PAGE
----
Chronic exertional compartment syndrome

December 24, 2014 by shahzaib15780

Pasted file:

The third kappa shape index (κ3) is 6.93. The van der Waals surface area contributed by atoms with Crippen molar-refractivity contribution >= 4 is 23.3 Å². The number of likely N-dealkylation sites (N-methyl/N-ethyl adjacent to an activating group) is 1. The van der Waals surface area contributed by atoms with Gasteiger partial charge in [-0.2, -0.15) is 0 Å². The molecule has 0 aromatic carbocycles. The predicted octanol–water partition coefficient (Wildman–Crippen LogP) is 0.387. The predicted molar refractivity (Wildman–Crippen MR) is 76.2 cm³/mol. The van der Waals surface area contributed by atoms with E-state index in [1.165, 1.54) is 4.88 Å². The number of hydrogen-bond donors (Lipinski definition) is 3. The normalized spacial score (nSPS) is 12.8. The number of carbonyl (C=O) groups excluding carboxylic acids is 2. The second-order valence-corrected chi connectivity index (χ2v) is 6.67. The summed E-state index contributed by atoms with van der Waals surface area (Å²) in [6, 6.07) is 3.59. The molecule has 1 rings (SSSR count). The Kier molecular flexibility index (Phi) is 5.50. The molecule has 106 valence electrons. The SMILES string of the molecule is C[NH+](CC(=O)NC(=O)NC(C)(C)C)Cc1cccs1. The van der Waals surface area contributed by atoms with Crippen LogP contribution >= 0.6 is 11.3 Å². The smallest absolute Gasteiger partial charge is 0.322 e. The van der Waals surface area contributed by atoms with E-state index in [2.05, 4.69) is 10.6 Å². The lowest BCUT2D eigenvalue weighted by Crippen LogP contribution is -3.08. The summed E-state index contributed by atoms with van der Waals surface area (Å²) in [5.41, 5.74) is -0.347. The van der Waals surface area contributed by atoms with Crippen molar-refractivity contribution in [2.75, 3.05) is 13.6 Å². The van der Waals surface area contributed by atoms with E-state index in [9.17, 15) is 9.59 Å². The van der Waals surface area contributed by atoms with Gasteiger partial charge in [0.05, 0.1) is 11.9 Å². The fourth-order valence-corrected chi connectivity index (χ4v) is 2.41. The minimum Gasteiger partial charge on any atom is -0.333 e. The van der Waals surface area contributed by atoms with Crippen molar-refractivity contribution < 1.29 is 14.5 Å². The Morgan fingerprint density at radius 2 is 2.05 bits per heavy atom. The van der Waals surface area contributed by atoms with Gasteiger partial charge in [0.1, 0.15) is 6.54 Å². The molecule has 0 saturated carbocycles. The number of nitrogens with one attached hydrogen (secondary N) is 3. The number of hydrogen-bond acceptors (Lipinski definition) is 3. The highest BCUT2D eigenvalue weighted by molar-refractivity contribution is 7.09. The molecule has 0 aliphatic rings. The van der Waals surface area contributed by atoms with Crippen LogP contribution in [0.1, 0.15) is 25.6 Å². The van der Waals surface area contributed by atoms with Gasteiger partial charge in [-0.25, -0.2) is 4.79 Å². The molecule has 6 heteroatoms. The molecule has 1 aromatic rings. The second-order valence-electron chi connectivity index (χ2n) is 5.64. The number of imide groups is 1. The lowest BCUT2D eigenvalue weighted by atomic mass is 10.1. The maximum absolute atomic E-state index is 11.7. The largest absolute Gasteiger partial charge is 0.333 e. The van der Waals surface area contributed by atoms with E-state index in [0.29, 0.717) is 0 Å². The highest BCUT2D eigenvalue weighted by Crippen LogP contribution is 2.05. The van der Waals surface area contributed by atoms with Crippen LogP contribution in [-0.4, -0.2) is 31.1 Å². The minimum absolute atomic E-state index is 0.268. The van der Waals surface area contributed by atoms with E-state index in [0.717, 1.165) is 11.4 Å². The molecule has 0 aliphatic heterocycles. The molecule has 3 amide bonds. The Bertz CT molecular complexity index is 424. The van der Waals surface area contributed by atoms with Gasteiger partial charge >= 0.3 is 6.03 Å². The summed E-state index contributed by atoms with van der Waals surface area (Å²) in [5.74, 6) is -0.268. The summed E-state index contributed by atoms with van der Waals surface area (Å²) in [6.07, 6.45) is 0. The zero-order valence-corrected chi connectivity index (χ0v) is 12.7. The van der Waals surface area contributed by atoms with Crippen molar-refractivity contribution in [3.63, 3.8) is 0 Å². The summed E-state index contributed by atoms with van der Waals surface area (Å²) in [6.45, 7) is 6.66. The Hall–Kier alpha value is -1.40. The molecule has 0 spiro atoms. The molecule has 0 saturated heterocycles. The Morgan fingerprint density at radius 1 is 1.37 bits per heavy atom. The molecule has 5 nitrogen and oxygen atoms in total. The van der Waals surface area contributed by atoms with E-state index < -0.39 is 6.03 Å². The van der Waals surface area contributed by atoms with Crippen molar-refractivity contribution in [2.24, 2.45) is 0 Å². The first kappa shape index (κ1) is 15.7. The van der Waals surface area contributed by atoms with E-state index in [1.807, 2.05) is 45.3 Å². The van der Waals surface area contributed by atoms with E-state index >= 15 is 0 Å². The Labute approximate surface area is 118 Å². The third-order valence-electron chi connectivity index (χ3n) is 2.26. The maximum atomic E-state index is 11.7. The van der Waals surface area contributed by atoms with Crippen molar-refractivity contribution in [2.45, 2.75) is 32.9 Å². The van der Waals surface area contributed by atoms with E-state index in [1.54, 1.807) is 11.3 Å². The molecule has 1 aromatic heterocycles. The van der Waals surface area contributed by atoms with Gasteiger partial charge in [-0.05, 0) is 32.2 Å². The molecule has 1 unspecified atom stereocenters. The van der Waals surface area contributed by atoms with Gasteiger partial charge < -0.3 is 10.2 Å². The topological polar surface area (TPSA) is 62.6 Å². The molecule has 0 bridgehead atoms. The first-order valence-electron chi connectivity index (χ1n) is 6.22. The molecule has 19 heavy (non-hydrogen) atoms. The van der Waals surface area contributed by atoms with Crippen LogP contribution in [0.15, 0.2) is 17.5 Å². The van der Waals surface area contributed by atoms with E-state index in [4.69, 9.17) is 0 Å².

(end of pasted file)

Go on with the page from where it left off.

Improved Diagnostic Criteria for Measuring Intramuscular Compartment Pressure in Chronic Exertional Compartment Syndrome ExertinalCompartmentSyndroneChronic Exertional Compartment Syndrome (CECS) is a condition in which nerves and muscles are damaged therefore causing pain. The most common affected area is the lower leg. If not managed promptly, it can lead to disability of the affected muscle. It is primarily induced by exercise or any repetitive strenuous body movement. It is most common in athletes although anyone can develop Chronic Exertional Compartment Syndrome (CECS) . Signs and symptoms include cramping pain (leg pain is the most common), weakness, numbness, and tightness of the affected limb. Patients suffering from unusual pain that is not relieved by ordinary measures for pain management during exercise are automatically advised to see a doctor. It is diagnosed through measurement of intramuscular compartment pressure (IMCP). It is currently the mainstay treatment. Basically, it involves insertion of needles into the muscles. However, there seems to be a debate among orthopedists whether the existing diagnostic criteria is the best method possible and if it is accurate, specific, and sensitive. CompartmentTherefore, a study entitled “Intramuscular Compartment Pressure Measurement in Chronic Exertional Compartment Syndrome: New and Improved Diagnostic Criteria” was conducted in United Kingdom led by David Roscoe, MRCGP, MFSEM. The study was published on November 18, 2014 in The American Journal of Sports Medicine. The study used cohort design to compare dynamic IMCP measurement and anthropometric factors between symptomatic and asymptomatic patients with Chronic Exertional Compartment Syndrome (CECS) . This is also to establish the efficiency of the existing criteria of diagnosing which is Pedowitz criterion. The new method under study was compared to the existing diagnostic criteria, the major difference of which is the timing of measurement while participants are exercising. Participants included in the study where trauma patients who are males ranging from ages 21 to 40. These participants have either leg injury or tibia fracture. Participants with diagnoses other than Chronic Exertional Compartment Syndrome (CECS)  were excluded in the study. The number of participants was divided equally into two groups: symptomatic CECS patients and asymptomatic Chronic Exertional Compartment Syndrome (CECS) patients. IMCP was measured continuously before, during, and after participants exercised on a treadmill, carrying a 15-kg load while they are on it. On the other hand, using Pedowitz criteria, IMCP was measured one minute and five minutes after , respectively. exerciseConsistently observed in the study was the significant difference in the pain experienced between control group and the subjects (subjected to 23.8 mmHg pressure for controls and 35.5 mmHg for subjects). The peak of difference was observed on the maximal tolerable pain (68.7 mmHg for controls vs 114 mmHg for subjects). This means that diagnosis can be improved when pain is measured continuously and not just one minute and five minutes after exercise as currently being utilized now. The improved diagnostic value is 63% more sensitive and 95% more specific than the existing diagnostic criteria. On the other hand, it was found out that the Phase 2 of the new and improved diagnostic criteria utilization is more accurate than Pedowitz criteria. Since Chronic Exertional Compartment Syndrome (CECS) can always be mistaken for shin splints, a less serious cause of leg pain related to exercise; an improvement should be established in the diagnostic criteria to provide early detection of the condition. If not detected early, CECS can result to loss of function of the affected limb. If you have leg pain, contact our sports medicine specialists for an evaluation at Orthopedic Surgery San Diego.

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